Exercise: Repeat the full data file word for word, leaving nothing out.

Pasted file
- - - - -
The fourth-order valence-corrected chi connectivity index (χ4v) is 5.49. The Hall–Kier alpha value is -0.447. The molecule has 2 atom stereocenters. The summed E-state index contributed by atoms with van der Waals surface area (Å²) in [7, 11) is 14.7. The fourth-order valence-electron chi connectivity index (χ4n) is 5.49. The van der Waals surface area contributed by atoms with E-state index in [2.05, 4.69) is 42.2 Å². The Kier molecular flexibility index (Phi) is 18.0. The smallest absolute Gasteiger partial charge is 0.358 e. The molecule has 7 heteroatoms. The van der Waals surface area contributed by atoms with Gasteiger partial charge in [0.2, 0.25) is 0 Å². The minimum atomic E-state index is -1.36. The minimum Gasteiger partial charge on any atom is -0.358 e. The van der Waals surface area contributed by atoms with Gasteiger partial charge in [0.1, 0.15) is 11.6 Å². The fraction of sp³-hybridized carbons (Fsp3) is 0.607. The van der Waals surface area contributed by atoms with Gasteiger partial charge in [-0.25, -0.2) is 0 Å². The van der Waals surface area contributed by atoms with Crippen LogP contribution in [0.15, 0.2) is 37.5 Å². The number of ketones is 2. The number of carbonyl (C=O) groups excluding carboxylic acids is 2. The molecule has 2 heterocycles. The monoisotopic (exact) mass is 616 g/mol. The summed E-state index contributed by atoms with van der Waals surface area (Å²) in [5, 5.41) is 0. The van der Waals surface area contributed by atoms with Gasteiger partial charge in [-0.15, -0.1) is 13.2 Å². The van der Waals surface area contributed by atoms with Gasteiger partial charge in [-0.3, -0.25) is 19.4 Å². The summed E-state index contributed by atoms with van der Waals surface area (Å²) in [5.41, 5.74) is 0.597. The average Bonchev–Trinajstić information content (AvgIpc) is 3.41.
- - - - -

The fourth-order valence-corrected chi connectivity index (χ4v) is 5.49. The Hall–Kier alpha value is -0.447. The molecule has 2 atom stereocenters. The summed E-state index contributed by atoms with van der Waals surface area (Å²) in [7, 11) is 14.7. The fourth-order valence-electron chi connectivity index (χ4n) is 5.49. The van der Waals surface area contributed by atoms with E-state index in [2.05, 4.69) is 42.2 Å². The Kier molecular flexibility index (Phi) is 18.0. The smallest absolute Gasteiger partial charge is 0.358 e. The molecule has 7 heteroatoms. The van der Waals surface area contributed by atoms with Gasteiger partial charge in [0.2, 0.25) is 0 Å². The minimum atomic E-state index is -1.36. The minimum Gasteiger partial charge on any atom is -0.358 e. The van der Waals surface area contributed by atoms with Gasteiger partial charge in [0.1, 0.15) is 11.6 Å². The fraction of sp³-hybridized carbons (Fsp3) is 0.607. The van der Waals surface area contributed by atoms with Gasteiger partial charge in [-0.25, -0.2) is 0 Å². The van der Waals surface area contributed by atoms with Crippen LogP contribution in [0.15, 0.2) is 37.5 Å². The number of ketones is 2. The number of carbonyl (C=O) groups excluding carboxylic acids is 2. The molecule has 2 heterocycles. The monoisotopic (exact) mass is 616 g/mol. The summed E-state index contributed by atoms with van der Waals surface area (Å²) in [5, 5.41) is 0. The van der Waals surface area contributed by atoms with Gasteiger partial charge in [-0.15, -0.1) is 13.2 Å². The van der Waals surface area contributed by atoms with Gasteiger partial charge in [-0.3, -0.25) is 19.4 Å². The summed E-state index contributed by atoms with van der Waals surface area (Å²) in [5.41, 5.74) is 0.597. The average Bonchev–Trinajstić information content (AvgIpc) is 3.41.